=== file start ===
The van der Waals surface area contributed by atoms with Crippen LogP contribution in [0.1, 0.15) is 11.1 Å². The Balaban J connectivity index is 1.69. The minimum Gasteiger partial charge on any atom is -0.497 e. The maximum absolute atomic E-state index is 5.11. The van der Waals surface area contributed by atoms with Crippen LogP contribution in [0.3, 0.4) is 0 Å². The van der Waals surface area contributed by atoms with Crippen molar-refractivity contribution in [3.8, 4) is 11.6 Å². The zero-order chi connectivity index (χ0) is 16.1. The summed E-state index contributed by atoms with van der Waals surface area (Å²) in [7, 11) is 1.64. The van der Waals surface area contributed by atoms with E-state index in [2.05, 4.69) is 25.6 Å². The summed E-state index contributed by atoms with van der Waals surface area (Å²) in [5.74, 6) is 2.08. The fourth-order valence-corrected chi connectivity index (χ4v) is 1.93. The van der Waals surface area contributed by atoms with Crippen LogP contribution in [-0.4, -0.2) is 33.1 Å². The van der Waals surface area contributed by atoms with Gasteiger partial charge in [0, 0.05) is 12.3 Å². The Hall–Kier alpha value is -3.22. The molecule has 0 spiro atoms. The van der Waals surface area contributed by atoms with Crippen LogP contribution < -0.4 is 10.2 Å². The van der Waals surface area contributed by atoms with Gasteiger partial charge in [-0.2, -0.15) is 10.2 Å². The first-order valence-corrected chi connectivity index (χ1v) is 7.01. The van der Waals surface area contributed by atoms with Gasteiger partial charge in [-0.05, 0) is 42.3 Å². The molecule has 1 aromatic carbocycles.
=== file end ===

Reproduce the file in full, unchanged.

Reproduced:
The van der Waals surface area contributed by atoms with Crippen LogP contribution in [0.1, 0.15) is 11.1 Å². The Balaban J connectivity index is 1.69. The minimum Gasteiger partial charge on any atom is -0.497 e. The maximum absolute atomic E-state index is 5.11. The van der Waals surface area contributed by atoms with Crippen LogP contribution in [0.3, 0.4) is 0 Å². The van der Waals surface area contributed by atoms with Crippen molar-refractivity contribution in [3.8, 4) is 11.6 Å². The zero-order chi connectivity index (χ0) is 16.1. The summed E-state index contributed by atoms with van der Waals surface area (Å²) in [7, 11) is 1.64. The van der Waals surface area contributed by atoms with E-state index in [2.05, 4.69) is 25.6 Å². The summed E-state index contributed by atoms with van der Waals surface area (Å²) in [5.74, 6) is 2.08. The fourth-order valence-corrected chi connectivity index (χ4v) is 1.93. The van der Waals surface area contributed by atoms with Crippen LogP contribution in [-0.4, -0.2) is 33.1 Å². The van der Waals surface area contributed by atoms with Gasteiger partial charge in [0, 0.05) is 12.3 Å². The Hall–Kier alpha value is -3.22. The molecule has 0 spiro atoms. The van der Waals surface area contributed by atoms with Crippen LogP contribution < -0.4 is 10.2 Å². The van der Waals surface area contributed by atoms with Gasteiger partial charge in [-0.2, -0.15) is 10.2 Å². The first-order valence-corrected chi connectivity index (χ1v) is 7.01. The van der Waals surface area contributed by atoms with Gasteiger partial charge in [-0.05, 0) is 42.3 Å². The molecule has 1 aromatic carbocycles.